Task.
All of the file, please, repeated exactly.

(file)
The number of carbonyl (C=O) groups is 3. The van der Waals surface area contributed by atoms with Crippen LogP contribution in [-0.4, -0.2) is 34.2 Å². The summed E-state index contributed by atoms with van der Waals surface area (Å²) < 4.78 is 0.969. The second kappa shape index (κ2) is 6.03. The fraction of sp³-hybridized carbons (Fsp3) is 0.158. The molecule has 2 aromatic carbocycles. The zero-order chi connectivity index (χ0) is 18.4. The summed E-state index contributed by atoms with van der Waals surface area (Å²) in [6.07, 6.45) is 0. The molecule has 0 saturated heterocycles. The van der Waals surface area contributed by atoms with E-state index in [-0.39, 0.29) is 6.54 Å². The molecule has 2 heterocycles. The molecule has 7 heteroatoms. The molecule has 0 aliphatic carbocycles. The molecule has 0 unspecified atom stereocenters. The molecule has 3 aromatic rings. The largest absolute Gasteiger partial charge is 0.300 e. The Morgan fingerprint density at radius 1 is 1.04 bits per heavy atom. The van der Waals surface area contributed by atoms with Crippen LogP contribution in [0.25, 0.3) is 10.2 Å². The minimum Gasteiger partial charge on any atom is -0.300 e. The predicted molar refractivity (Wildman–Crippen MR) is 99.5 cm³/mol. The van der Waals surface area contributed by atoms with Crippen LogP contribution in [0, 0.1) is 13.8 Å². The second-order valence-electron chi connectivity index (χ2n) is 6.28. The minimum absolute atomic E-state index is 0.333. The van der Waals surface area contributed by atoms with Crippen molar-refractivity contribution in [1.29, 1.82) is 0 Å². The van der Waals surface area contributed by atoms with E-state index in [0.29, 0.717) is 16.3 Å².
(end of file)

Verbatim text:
The number of carbonyl (C=O) groups is 3. The van der Waals surface area contributed by atoms with Crippen LogP contribution in [-0.4, -0.2) is 34.2 Å². The summed E-state index contributed by atoms with van der Waals surface area (Å²) < 4.78 is 0.969. The second kappa shape index (κ2) is 6.03. The fraction of sp³-hybridized carbons (Fsp3) is 0.158. The molecule has 2 aromatic carbocycles. The zero-order chi connectivity index (χ0) is 18.4. The summed E-state index contributed by atoms with van der Waals surface area (Å²) in [6.07, 6.45) is 0. The molecule has 0 saturated heterocycles. The van der Waals surface area contributed by atoms with E-state index in [-0.39, 0.29) is 6.54 Å². The molecule has 2 heterocycles. The molecule has 7 heteroatoms. The molecule has 0 aliphatic carbocycles. The molecule has 0 unspecified atom stereocenters. The molecule has 3 aromatic rings. The largest absolute Gasteiger partial charge is 0.300 e. The Morgan fingerprint density at radius 1 is 1.04 bits per heavy atom. The van der Waals surface area contributed by atoms with Crippen LogP contribution in [0.25, 0.3) is 10.2 Å². The minimum Gasteiger partial charge on any atom is -0.300 e. The predicted molar refractivity (Wildman–Crippen MR) is 99.5 cm³/mol. The van der Waals surface area contributed by atoms with Crippen LogP contribution in [0, 0.1) is 13.8 Å². The second-order valence-electron chi connectivity index (χ2n) is 6.28. The minimum absolute atomic E-state index is 0.333. The van der Waals surface area contributed by atoms with Crippen molar-refractivity contribution in [1.29, 1.82) is 0 Å². The van der Waals surface area contributed by atoms with E-state index in [0.29, 0.717) is 16.3 Å².